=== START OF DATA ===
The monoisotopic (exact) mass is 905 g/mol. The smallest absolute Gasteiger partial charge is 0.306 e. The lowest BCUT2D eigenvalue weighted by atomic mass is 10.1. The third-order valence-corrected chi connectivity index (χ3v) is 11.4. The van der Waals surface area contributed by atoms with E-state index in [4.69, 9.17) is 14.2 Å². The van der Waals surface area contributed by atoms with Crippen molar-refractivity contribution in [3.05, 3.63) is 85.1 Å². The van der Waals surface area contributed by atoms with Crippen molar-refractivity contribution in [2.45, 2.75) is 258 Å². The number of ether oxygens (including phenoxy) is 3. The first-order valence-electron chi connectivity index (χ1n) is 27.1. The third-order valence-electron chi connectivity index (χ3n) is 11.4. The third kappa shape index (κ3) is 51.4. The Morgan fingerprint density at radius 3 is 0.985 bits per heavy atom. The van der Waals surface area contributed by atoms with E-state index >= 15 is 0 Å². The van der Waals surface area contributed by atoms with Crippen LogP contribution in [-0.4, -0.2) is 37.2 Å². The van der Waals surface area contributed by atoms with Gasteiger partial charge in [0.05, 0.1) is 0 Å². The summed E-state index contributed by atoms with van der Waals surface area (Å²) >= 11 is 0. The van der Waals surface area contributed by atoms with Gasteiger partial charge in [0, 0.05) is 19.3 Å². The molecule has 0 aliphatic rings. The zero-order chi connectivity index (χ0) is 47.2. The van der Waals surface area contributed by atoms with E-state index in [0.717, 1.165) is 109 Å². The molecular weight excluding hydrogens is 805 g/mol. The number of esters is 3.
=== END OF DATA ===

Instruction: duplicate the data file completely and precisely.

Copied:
The monoisotopic (exact) mass is 905 g/mol. The smallest absolute Gasteiger partial charge is 0.306 e. The lowest BCUT2D eigenvalue weighted by atomic mass is 10.1. The third-order valence-corrected chi connectivity index (χ3v) is 11.4. The van der Waals surface area contributed by atoms with E-state index in [4.69, 9.17) is 14.2 Å². The van der Waals surface area contributed by atoms with Crippen molar-refractivity contribution in [3.05, 3.63) is 85.1 Å². The van der Waals surface area contributed by atoms with Crippen molar-refractivity contribution in [2.45, 2.75) is 258 Å². The number of ether oxygens (including phenoxy) is 3. The first-order valence-electron chi connectivity index (χ1n) is 27.1. The third-order valence-electron chi connectivity index (χ3n) is 11.4. The third kappa shape index (κ3) is 51.4. The Morgan fingerprint density at radius 3 is 0.985 bits per heavy atom. The van der Waals surface area contributed by atoms with E-state index >= 15 is 0 Å². The van der Waals surface area contributed by atoms with Crippen LogP contribution in [-0.4, -0.2) is 37.2 Å². The van der Waals surface area contributed by atoms with Gasteiger partial charge in [0.05, 0.1) is 0 Å². The summed E-state index contributed by atoms with van der Waals surface area (Å²) >= 11 is 0. The van der Waals surface area contributed by atoms with Gasteiger partial charge in [0, 0.05) is 19.3 Å². The molecule has 0 aliphatic rings. The zero-order chi connectivity index (χ0) is 47.2. The van der Waals surface area contributed by atoms with E-state index in [0.717, 1.165) is 109 Å². The molecular weight excluding hydrogens is 805 g/mol. The number of esters is 3.